Home > Football > My time at….Hull City. Part 2. Inconsistency and ‘Who stole my money ?’

My time at….Hull City. Part 2. Inconsistency and ‘Who stole my money ?’

My first day at training was a bit of a shock to the system. We changed and trained at Boothferry Park. Having showered and changed I realised that my wallet had some money missing from it. I really wasn’t sure what to do. My first thought was that the lads were doing it as some kind of initiation ceremony. Was it a test? I had to report it though. Adam Pearson was great and refunded the money in to my wages. He didn’t have to do that but it shows the mark of the man. Peter Taylor addressed the dressing room the following day and it became apparent that Alan Fettis, another recent signing, had some money missing too from the same day. Very weird.

Nobody ever got to the bottom of it though and, at that time, anybody could have wondered in to the stadium and gone through our belongings while we were training. Personally, I always felt that one of the young scholars could have done it. I have no proof whatsoever so could be way off the mark but I left my wallet and phone in my car from then on.

My home debut was at home to York City. A home derby but a crowd of 18,000 was still very impressive, especially at League 2 level. I had a great chance to score and become an instant favourite but a great save from close range put pay to that.

A 0-0 home draw was enough to be booed at the end of the game. I had signed at a time when Hull City were not in the best run of form and I must admit that my fitness was not as good as it could have been. The last few matches at Northampton had been postponed due to bad weather so I arrived at Hull having only played one match in the previous month or so.

I got it together after a few matches and it was away to Scunthorpe United that I managed to score my first goal for The Tigers. This was always a big game for both clubs. A full house and a return of a former player meant that I was booed each time I touched the ball for the whole of the match. I was expecting a reaction like this but it wasn’t particularly a nice one to take.

However, my goal did get me off the mark but we lost the game. Mixed feelings.

Our form was pretty poor. It seemed like the KC Stadium was not the fortress that everybody hoped. Lincoln City came and took all 3 points at around that time. We were awful that afternoon and were booed off the pitch. A comfortable victory away at Carlisle took the pressure off a little bit but our home form was nowhere near good enough.  This was a case of the club being too big for some of the players. Everybody likes to play in front of the big crowds but not everybody can live up to the expectations of the large numbers of supporters that were turning up at the KC. It is different at the higher levels of our game, players are more used to the big occasion, but many of the squad at that time were used to playing in front of only a few thousand. 18,000, now that is a whole new ball game to many lower league players. It is great if you are an away team coming to visit. Nothing too much is expected and if you keep them quiet and get the crowd to turn against them then you never know. And that’s what was happening.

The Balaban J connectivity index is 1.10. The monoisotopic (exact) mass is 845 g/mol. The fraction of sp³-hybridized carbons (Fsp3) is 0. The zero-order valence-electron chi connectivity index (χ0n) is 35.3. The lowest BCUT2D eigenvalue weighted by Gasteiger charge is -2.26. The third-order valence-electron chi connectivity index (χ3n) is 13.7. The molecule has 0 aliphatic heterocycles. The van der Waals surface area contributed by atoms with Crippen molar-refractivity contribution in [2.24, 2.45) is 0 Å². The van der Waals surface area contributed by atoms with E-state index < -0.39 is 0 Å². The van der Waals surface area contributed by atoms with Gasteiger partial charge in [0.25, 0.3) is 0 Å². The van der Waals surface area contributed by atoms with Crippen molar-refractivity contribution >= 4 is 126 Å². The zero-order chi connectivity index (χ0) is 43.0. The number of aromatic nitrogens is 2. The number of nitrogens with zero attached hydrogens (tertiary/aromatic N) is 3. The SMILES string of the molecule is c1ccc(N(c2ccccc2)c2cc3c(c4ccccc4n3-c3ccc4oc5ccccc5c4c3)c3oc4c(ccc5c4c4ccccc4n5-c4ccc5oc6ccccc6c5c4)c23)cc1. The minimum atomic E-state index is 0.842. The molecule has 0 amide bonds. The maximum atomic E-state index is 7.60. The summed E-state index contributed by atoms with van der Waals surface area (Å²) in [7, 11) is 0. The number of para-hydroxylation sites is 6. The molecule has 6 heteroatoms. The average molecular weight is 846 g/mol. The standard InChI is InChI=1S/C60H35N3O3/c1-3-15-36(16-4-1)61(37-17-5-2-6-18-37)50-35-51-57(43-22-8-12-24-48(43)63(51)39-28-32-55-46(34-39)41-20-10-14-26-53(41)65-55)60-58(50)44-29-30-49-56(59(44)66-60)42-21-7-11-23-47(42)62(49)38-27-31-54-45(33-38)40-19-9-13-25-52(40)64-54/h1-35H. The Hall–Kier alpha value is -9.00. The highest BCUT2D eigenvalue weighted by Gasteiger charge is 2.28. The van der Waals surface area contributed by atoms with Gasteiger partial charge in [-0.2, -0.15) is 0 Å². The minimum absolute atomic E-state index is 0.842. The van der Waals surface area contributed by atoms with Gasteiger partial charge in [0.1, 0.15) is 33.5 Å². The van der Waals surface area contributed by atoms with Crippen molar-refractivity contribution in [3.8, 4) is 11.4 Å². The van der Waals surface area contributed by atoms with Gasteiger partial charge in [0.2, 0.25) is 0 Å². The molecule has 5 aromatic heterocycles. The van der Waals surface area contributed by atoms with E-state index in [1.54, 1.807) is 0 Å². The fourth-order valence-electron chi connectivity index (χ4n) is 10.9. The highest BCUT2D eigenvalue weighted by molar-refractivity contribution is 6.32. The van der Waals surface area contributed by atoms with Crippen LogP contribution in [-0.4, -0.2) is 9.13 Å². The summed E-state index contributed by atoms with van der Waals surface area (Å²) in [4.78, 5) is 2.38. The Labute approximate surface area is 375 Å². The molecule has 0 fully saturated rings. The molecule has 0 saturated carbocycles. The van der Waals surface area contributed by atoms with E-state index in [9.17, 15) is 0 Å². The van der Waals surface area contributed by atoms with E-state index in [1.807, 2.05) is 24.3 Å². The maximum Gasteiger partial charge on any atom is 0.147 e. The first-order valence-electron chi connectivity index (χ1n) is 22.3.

Players were hiding in matches. When I say ‘hiding’ I mean that they were not fully making themselves available to receive the ball. It is a sub-conscious thing that happens. You can be scared to make a mistake so instead of making that run you stand still. It is just for that split second or that half a yard but it makes all of the difference. It is most noticeable when a team scores a goal. They suddenly start knocking the ball around and look a completely different team. This is because the confidence levels have risen and players push themselves harder to get on the ball. If this happens with all 11 players you can see how this makes such a difference. This was not happening with us at that time.

After a number of games I felt like my fitness was improving. Shrewsbury at the KC was the game where I broke my foot and missed the rest of the season. I tried to turn sharply in the box to get a shot off when my foot stuck in the pitch and that was that. Not a great deal of pain but a break is a break and needs time to heal. I think I missed the last 6 weeks or so of the season. I would have missed more matches had the injury occurred during the middle of the season as it took most of the summer to heal.

No injury comes at a good time but it clearly was not a positive thing for my career. It allowed Peter Taylor to bring in not only one, but two strikers for the pre-season of the 2003/04. To be honest he may well have done so even without my injury. I had not really lived up to my billing and Peter always had money to spend on players.

Danny Allsop and Ben Burgess were brought in and it immediately became clear that they were first choice. I can’t really complain too much. They both had great seasons and formed a very potent partnership. It seemed that one of them, if not both, scored each game. They complimented each other so well. It was a bit of a revolving door at that time. It was before the transfer window came in and it seemed that new players could come in at any time. A week before the season began Carlisle United came in for me. Peter Taylor said that I was free to leave which confirmed that I was not in his first team plans as much as I wanted to be. It seemed like I had only been there 5 minutes so I turned that one down. The family hadn’t even moved up from Northampton at that stage. The sale of our house there fell through which meant that it was not an ideal time to be on the move again.

Categories: Football
  1. fossil
    October 14, 2010 at 1:12 pm

    All players speak about confidence. Surely it is just an excuse for a bad run of form.

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